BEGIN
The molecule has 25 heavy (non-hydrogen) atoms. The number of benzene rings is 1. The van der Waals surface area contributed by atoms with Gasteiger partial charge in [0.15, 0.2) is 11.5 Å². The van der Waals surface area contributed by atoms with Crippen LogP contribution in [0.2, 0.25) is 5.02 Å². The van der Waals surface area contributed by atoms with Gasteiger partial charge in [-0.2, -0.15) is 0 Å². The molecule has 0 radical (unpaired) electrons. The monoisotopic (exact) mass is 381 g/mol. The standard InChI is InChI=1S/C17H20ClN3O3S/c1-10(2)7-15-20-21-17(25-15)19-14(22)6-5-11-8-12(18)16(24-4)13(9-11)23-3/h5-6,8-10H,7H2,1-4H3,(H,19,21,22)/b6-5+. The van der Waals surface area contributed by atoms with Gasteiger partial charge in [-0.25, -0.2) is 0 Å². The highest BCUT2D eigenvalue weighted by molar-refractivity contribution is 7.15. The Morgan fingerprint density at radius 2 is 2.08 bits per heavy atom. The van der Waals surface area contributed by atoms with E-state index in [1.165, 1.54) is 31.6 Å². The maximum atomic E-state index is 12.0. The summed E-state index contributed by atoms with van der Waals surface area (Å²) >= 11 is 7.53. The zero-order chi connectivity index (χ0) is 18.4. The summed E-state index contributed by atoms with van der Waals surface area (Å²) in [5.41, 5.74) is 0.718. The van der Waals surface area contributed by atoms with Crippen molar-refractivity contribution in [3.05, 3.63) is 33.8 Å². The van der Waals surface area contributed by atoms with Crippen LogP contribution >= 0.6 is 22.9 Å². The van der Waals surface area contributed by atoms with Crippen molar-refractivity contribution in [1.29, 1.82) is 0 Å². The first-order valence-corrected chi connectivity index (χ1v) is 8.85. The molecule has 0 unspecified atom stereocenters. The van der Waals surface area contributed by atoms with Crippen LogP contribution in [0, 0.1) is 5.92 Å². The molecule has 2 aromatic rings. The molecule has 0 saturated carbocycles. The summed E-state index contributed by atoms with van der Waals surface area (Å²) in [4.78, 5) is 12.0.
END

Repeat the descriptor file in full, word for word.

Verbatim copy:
The molecule has 25 heavy (non-hydrogen) atoms. The number of benzene rings is 1. The van der Waals surface area contributed by atoms with Gasteiger partial charge in [0.15, 0.2) is 11.5 Å². The van der Waals surface area contributed by atoms with Crippen LogP contribution in [0.2, 0.25) is 5.02 Å². The van der Waals surface area contributed by atoms with Gasteiger partial charge in [-0.2, -0.15) is 0 Å². The molecule has 0 radical (unpaired) electrons. The monoisotopic (exact) mass is 381 g/mol. The standard InChI is InChI=1S/C17H20ClN3O3S/c1-10(2)7-15-20-21-17(25-15)19-14(22)6-5-11-8-12(18)16(24-4)13(9-11)23-3/h5-6,8-10H,7H2,1-4H3,(H,19,21,22)/b6-5+. The van der Waals surface area contributed by atoms with Gasteiger partial charge in [-0.25, -0.2) is 0 Å². The highest BCUT2D eigenvalue weighted by molar-refractivity contribution is 7.15. The Morgan fingerprint density at radius 2 is 2.08 bits per heavy atom. The van der Waals surface area contributed by atoms with E-state index in [1.165, 1.54) is 31.6 Å². The maximum atomic E-state index is 12.0. The summed E-state index contributed by atoms with van der Waals surface area (Å²) >= 11 is 7.53. The zero-order chi connectivity index (χ0) is 18.4. The summed E-state index contributed by atoms with van der Waals surface area (Å²) in [5.41, 5.74) is 0.718. The van der Waals surface area contributed by atoms with Crippen molar-refractivity contribution in [3.05, 3.63) is 33.8 Å². The van der Waals surface area contributed by atoms with Crippen LogP contribution >= 0.6 is 22.9 Å². The van der Waals surface area contributed by atoms with Crippen molar-refractivity contribution in [1.29, 1.82) is 0 Å². The first-order valence-corrected chi connectivity index (χ1v) is 8.85. The molecule has 0 unspecified atom stereocenters. The van der Waals surface area contributed by atoms with Crippen LogP contribution in [0, 0.1) is 5.92 Å². The molecule has 2 aromatic rings. The molecule has 0 saturated carbocycles. The summed E-state index contributed by atoms with van der Waals surface area (Å²) in [4.78, 5) is 12.0.